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Notes from the weekend
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jt512


Nov 10, 2003, 2:17 PM
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Registered: Apr 11, 2001
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Notes from the weekend
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Saturday: First run on Crossfire (5.12a)
I climb up, make the first clip, and downclimb to the start to rest and evaluate the first crux, which is making the second clip. The feet smear on slick rock. There are several possible clipping holds, but none are bigger than divots. Balance is crucial. Evaluation of the risk: If I fall clipping the bolt, I deck, and break an ankle. Decision: If I can find the right combination of foot and hand holds so that I feel in balance, Iíll pull up rope and make the clip; otherwise, Iíll take. I climb past the first bolt, smear my feet, and get the left hand divot. Iím out of balance; itís too dangerous to clip, Iím getting pumped. I momentarily consider ďtaking,Ē but I remember Iím still safe, well protected by the first bolt. I look for possibilities: What can I do to get in balance? I experiment with alternate foot and hand holds, and eventually find a combination that puts me in balance. Iím pretty pumped now, but judge I can hang on long enough, so I make the clip. Iím more pumped now and again consider taking, but then tell myself that Iím protected by second bolt. I look ahead a few moves. They are overhanging and strenuous, but not dangerous. I commit to the sequence and climb to a stemming rest in a cave, and clip the third bolt.

The second crux is moving out of the cave and traversing 8 feet left to a good left-hand sidepull. My feet will need to dance across another section of slick rock with the bolt at my feet. The handholds available to work across to the sidepull are small horizontal edges and sidepulls. I do the little foot dance and get my right foot on the best hold and stem out with my left foot. I reach out with my left hand and come up just short of the sidepull. I deadpoint for it, but my feet slip and I fall. This is a successful outcome to me. I climbed to failure. I was afraid to take this same fall last year. Improvement. Iíve learned this fall is safe. I pull up into the cave, and try the sequence again. I deadpoint for the hold, miss the sweet spot, and again fall. Third try: Maybe I can find a way to static the move. I get into position and reach out for the sidepull (just in case Iíd grown in the last 15 minutes). I canít make the reach. Think in possibilities: I need to use a right handhold further to the left so that I can make the reach. There is a thin right-facing sidepull at my left shoulder. I reach across my body and try it with my right hand. It feels too thin to use. If I lean left to weight it Iíll fall. Think possibilities: What can I do to use this thin sidepull better. Hips in. OK that helps. Now it feels like I might be able to use it and I know the fall is safe. Go for it. I lean to the left to weight the thin right-hand sidepull, and make a quick, static grab for the good left-hand sidepull. Got it! The second crux is over. The rest of the route is challenging, but well within my abilities.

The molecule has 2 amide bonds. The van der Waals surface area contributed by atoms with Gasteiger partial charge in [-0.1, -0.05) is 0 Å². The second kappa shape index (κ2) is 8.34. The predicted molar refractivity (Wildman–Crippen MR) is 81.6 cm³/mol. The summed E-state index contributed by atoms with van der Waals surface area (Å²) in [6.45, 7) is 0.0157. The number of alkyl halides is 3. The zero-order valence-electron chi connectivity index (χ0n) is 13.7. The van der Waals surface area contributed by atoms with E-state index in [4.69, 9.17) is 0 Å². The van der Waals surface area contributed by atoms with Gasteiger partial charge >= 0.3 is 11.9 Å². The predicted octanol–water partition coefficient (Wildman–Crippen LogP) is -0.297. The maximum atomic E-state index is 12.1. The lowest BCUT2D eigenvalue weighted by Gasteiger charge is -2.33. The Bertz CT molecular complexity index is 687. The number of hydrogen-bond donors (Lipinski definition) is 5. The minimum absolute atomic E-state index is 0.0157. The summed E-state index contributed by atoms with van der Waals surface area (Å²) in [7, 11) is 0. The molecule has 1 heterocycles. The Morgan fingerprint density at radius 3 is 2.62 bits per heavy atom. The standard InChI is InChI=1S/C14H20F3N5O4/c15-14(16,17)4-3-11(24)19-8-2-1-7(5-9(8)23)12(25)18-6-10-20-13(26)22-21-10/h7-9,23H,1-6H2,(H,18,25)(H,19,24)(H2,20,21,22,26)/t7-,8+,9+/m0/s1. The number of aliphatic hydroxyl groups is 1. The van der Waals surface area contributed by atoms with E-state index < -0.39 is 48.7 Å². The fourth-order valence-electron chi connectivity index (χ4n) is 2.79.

-Jay


arnoilgner


Nov 11, 2003, 3:30 PM
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Registered: Aug 7, 2003
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Re: Notes from the weekend [In reply to]
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Jay, a few comments...

"This is a successful outcome to me. I climbed to failure." Work on eliminating the words success and failure as explained in Chp 2 of the book. Rather, "By continually focusing on possibilities I created an outcome that allowed me to redpoint the route."

"I pull up into the cave, and try the sequence again." There is no reason to say "try." Try is tied to the destination. The only reason people say try is because they don't know whether or not they can reach the destination. Rather, "I pull up into the cave, and DID the sequence again."

"Third try:" Rather, "third effort."

arno


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